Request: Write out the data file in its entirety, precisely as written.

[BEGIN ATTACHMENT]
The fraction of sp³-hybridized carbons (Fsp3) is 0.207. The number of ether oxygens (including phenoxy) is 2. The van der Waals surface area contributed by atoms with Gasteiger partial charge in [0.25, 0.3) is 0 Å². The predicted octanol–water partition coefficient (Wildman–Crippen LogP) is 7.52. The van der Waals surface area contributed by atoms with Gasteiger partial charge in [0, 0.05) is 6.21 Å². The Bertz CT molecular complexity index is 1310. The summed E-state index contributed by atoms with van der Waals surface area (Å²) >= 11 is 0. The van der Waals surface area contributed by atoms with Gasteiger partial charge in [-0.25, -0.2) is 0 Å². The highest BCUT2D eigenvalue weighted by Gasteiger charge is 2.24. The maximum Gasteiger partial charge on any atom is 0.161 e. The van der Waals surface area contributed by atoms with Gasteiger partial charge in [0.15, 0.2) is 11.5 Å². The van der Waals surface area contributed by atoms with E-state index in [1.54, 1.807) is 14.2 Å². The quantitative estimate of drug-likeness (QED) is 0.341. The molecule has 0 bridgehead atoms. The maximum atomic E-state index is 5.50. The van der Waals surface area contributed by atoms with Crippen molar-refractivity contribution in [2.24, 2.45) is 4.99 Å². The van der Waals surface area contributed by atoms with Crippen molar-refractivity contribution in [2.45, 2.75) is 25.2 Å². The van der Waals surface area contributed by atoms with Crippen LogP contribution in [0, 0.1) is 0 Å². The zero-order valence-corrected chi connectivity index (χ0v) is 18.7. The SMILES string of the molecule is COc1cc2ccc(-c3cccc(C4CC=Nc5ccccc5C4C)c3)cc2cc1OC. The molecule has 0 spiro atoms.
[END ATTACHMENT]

The fraction of sp³-hybridized carbons (Fsp3) is 0.207. The number of ether oxygens (including phenoxy) is 2. The van der Waals surface area contributed by atoms with Gasteiger partial charge in [0.25, 0.3) is 0 Å². The predicted octanol–water partition coefficient (Wildman–Crippen LogP) is 7.52. The van der Waals surface area contributed by atoms with Gasteiger partial charge in [0, 0.05) is 6.21 Å². The Bertz CT molecular complexity index is 1310. The summed E-state index contributed by atoms with van der Waals surface area (Å²) >= 11 is 0. The van der Waals surface area contributed by atoms with Gasteiger partial charge in [-0.25, -0.2) is 0 Å². The highest BCUT2D eigenvalue weighted by Gasteiger charge is 2.24. The maximum Gasteiger partial charge on any atom is 0.161 e. The van der Waals surface area contributed by atoms with Gasteiger partial charge in [0.15, 0.2) is 11.5 Å². The van der Waals surface area contributed by atoms with E-state index in [1.54, 1.807) is 14.2 Å². The quantitative estimate of drug-likeness (QED) is 0.341. The molecule has 0 bridgehead atoms. The maximum atomic E-state index is 5.50. The van der Waals surface area contributed by atoms with Crippen molar-refractivity contribution in [2.24, 2.45) is 4.99 Å². The van der Waals surface area contributed by atoms with Crippen molar-refractivity contribution in [2.45, 2.75) is 25.2 Å². The van der Waals surface area contributed by atoms with Crippen LogP contribution in [0, 0.1) is 0 Å². The zero-order valence-corrected chi connectivity index (χ0v) is 18.7. The SMILES string of the molecule is COc1cc2ccc(-c3cccc(C4CC=Nc5ccccc5C4C)c3)cc2cc1OC. The molecule has 0 spiro atoms.